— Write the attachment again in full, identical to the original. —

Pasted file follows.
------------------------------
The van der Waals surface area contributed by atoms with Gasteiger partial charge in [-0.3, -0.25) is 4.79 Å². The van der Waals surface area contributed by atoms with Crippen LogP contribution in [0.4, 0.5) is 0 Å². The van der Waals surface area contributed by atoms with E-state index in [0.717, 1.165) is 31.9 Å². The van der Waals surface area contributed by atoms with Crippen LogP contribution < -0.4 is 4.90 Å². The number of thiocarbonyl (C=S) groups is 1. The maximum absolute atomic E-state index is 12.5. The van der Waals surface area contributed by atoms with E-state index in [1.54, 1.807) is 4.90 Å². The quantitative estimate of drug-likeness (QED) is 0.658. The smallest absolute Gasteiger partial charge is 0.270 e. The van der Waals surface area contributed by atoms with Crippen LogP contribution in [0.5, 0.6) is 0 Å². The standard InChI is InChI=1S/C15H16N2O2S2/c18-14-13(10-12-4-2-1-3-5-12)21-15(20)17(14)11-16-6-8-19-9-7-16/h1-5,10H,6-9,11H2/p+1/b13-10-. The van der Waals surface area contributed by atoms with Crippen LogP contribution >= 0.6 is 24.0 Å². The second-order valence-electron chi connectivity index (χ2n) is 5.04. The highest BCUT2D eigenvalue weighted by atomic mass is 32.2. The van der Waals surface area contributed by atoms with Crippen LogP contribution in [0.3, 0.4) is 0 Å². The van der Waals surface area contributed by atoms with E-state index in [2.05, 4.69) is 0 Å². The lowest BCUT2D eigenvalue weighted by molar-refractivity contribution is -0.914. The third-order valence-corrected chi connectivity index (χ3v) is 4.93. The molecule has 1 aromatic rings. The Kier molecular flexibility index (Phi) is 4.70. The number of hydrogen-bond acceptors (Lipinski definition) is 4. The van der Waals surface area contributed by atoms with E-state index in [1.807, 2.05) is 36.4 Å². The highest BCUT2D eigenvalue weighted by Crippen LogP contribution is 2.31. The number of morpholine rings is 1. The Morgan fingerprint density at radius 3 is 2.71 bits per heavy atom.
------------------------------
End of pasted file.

The van der Waals surface area contributed by atoms with Gasteiger partial charge in [-0.3, -0.25) is 4.79 Å². The van der Waals surface area contributed by atoms with Crippen LogP contribution in [0.4, 0.5) is 0 Å². The van der Waals surface area contributed by atoms with E-state index in [0.717, 1.165) is 31.9 Å². The van der Waals surface area contributed by atoms with Crippen LogP contribution < -0.4 is 4.90 Å². The number of thiocarbonyl (C=S) groups is 1. The maximum absolute atomic E-state index is 12.5. The van der Waals surface area contributed by atoms with E-state index in [1.54, 1.807) is 4.90 Å². The quantitative estimate of drug-likeness (QED) is 0.658. The smallest absolute Gasteiger partial charge is 0.270 e. The van der Waals surface area contributed by atoms with Crippen LogP contribution in [0.5, 0.6) is 0 Å². The standard InChI is InChI=1S/C15H16N2O2S2/c18-14-13(10-12-4-2-1-3-5-12)21-15(20)17(14)11-16-6-8-19-9-7-16/h1-5,10H,6-9,11H2/p+1/b13-10-. The van der Waals surface area contributed by atoms with Crippen LogP contribution >= 0.6 is 24.0 Å². The second-order valence-electron chi connectivity index (χ2n) is 5.04. The highest BCUT2D eigenvalue weighted by atomic mass is 32.2. The van der Waals surface area contributed by atoms with Crippen LogP contribution in [0.3, 0.4) is 0 Å². The van der Waals surface area contributed by atoms with E-state index in [2.05, 4.69) is 0 Å². The lowest BCUT2D eigenvalue weighted by molar-refractivity contribution is -0.914. The third-order valence-corrected chi connectivity index (χ3v) is 4.93. The molecule has 1 aromatic rings. The Kier molecular flexibility index (Phi) is 4.70. The number of hydrogen-bond acceptors (Lipinski definition) is 4. The van der Waals surface area contributed by atoms with E-state index in [1.807, 2.05) is 36.4 Å². The highest BCUT2D eigenvalue weighted by Crippen LogP contribution is 2.31. The number of morpholine rings is 1. The Morgan fingerprint density at radius 3 is 2.71 bits per heavy atom.